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All aboard with new ‘captain’

He may not have the answers yet, but the new head of Washington State Ferries will be on Bainbridge next week to hear the questions.

David Moseley, who was appointed Assistant Secretary of Transportation in charge of ferries last month, will attend a March 24 meeting of the Bainbridge Ferry Advisory Committee along with members of the state Transportation Commission.

It will be the first in a series of FAC meetings that will give Moseley an introduction to ferry-served communities.

“My role is primarily to go out and listen and learn from the community,” Moseley said.

He said the Monday meeting will primarily focus on the continuing ferry system studies spawned by a 2007 ferry bill.

One study is being conducted by the state Transportation Commission to consider long-term financing while the Legislature’s Joint Transportation Committee is studying administrative and capital costs. The results of those studies are expected by next fall, and state officials hope they will provide the foundation needed to develop a long-term financial plan and 16-year capital budget.

Islander Martha Burke, who chairs both the Bainbridge FAC and the Executive Committee of FACs, said fares will be foremost in the minds of Bainbridge ferry users as those plans are drafted. WSF needs to find a steady revenue source that doesn’t flow from commuter’s wallets, she said.

“I don’t think it’s going to be an easy task to get that, but I think that’s a big thing that (Moseley) will need to do,” Burke said. “In past years it has all happened on the backs of commuters.”

Fares have increasingly shouldered the burden of operations costs since ferry funding was slashed in 1999 when voters passed Initiative 695, a measure later reaffirmed by legislature.

A 2007 ferry bill froze fares until 2009, and state leaders will take a hard look at revenue options over the next year, Moseley said.

“I’m certainly aware that fares have risen in recent years,” he said. “I’ve said it before, we’re stretching the limit of what we can anticipate from farebox returns.”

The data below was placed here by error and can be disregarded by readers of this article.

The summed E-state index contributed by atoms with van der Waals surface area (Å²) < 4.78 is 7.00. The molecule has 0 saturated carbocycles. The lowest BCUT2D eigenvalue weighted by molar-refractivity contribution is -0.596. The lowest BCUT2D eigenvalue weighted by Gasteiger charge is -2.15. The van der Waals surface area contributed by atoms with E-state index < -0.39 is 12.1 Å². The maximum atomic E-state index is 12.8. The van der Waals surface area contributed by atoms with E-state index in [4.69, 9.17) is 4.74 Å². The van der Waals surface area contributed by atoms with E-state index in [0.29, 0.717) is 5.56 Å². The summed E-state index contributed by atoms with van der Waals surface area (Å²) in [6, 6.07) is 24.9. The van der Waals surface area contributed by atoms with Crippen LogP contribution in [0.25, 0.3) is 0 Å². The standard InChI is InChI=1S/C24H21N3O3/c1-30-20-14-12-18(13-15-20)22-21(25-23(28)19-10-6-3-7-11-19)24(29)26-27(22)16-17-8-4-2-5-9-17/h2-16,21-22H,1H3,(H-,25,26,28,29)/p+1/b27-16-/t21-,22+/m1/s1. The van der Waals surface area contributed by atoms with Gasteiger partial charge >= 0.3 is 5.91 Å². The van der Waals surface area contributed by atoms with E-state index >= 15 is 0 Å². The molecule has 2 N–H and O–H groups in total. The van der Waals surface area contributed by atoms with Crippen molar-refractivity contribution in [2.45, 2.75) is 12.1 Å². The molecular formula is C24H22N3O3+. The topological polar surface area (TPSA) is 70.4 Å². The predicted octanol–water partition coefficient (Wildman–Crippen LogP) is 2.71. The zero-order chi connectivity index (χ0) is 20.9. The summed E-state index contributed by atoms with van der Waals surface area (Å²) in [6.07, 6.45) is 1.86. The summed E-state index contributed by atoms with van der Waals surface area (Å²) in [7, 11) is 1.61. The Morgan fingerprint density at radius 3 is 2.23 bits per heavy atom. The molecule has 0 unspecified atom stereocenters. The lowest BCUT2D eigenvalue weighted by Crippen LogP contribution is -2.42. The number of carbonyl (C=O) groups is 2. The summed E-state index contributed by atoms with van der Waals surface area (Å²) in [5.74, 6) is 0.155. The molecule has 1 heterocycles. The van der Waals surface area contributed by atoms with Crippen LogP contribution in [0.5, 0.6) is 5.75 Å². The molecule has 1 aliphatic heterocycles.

Another nagging concern for islanders is the future of WSF’s Eagle Harbor maintenance yard, the center of a recent legal spat between the agency and the city.

The city wanted greater environmental scrutiny of a planned expansion, but WSF won an appeal last month to maintain lead agency status on the project.

Some in the community are calling for WSF to honor an agreement with the city to install a boat haulout on the property. Others would like to see the yard moved off the island for good.

Moseley said he has not had time to familiarize himself with all the details of the maintenance yard and the dispute with the city, but he does plan to try to warm relations. He will meet with Mayor Darlene Kordonowy before the FAC meeting.

“We want to work very cooperatively moving forward,” he said. “It doesn’t mean we’re always going to agree on everything.”

Before taking the assistant secretaryship, Moseley served as the city manager of Federal Way and is vice president of the Institute for Community Change in Seattle.

He succeeded WSF Executive Director Mike Anderson, who played an active role in dealings with the City of Bainbridge Island.

Moseley’s boss, Transportation Secretary Paula Hammond, is also new to Olympia, and together they will head a Transportation Department that is being absorbed into Gov. Christine Gregoire’s cabinet.

Since taking his post, Moseley said he has targeted four priorities. The first, and most urgent, is the building of new boats to replace the geriatrics among the fleet. Legislature voted to fund new ferry construction in its 2008 session, and WSF plans to seek bids for its first new ferry later this month, Moseley said.

“We’re very strapped, because we don’t haven’t had the backup boats and if a boat breaks down, we’re in trouble,” he said.

Keeping construction and maintenance efforts from inhibiting service will be another priority, along with community outreach and the working with the results of the ongoing studies.

“All of these are very time consuming and very important,” Moseley said. “Juggling them all has probably been the biggest challenge.”

Burke, who was on the selection committee that chose Moseley, said he is an intelligent director who she believes can bring change to the system. But islanders should be patient while the big answers are formed.

“This is more about laying the groundwork,” she said. “And it will be a chance for people to meet him, and that’s good.”

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Meet David Moseley, state Assistant Secretary of Transportation in charge of ferries, at the Bainbridge Ferry Advisory Committee meeting in the Bainbridge Commons March 24 from 6:30 p.m. to 8:30 p.m.

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